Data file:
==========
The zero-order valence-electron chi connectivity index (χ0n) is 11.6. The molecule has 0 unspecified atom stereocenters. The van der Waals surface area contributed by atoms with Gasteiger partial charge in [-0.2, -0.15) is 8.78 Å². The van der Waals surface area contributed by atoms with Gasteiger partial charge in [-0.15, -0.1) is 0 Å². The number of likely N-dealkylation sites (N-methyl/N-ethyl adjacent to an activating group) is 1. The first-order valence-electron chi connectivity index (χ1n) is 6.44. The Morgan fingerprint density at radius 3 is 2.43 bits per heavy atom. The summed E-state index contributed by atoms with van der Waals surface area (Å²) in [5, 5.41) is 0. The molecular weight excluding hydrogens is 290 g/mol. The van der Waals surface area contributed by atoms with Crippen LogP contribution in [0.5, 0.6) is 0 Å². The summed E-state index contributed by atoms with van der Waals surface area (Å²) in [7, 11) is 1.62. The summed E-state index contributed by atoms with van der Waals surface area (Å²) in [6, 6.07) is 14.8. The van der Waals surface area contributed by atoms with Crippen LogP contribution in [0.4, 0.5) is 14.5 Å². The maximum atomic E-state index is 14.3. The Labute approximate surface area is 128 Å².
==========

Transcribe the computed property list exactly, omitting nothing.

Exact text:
The zero-order valence-electron chi connectivity index (χ0n) is 11.6. The molecule has 0 unspecified atom stereocenters. The van der Waals surface area contributed by atoms with Gasteiger partial charge in [-0.2, -0.15) is 8.78 Å². The van der Waals surface area contributed by atoms with Gasteiger partial charge in [-0.15, -0.1) is 0 Å². The number of likely N-dealkylation sites (N-methyl/N-ethyl adjacent to an activating group) is 1. The first-order valence-electron chi connectivity index (χ1n) is 6.44. The Morgan fingerprint density at radius 3 is 2.43 bits per heavy atom. The summed E-state index contributed by atoms with van der Waals surface area (Å²) in [5, 5.41) is 0. The molecular weight excluding hydrogens is 290 g/mol. The van der Waals surface area contributed by atoms with Crippen LogP contribution in [0.5, 0.6) is 0 Å². The summed E-state index contributed by atoms with van der Waals surface area (Å²) in [7, 11) is 1.62. The summed E-state index contributed by atoms with van der Waals surface area (Å²) in [6, 6.07) is 14.8. The van der Waals surface area contributed by atoms with Crippen LogP contribution in [0.4, 0.5) is 14.5 Å². The maximum atomic E-state index is 14.3. The Labute approximate surface area is 128 Å².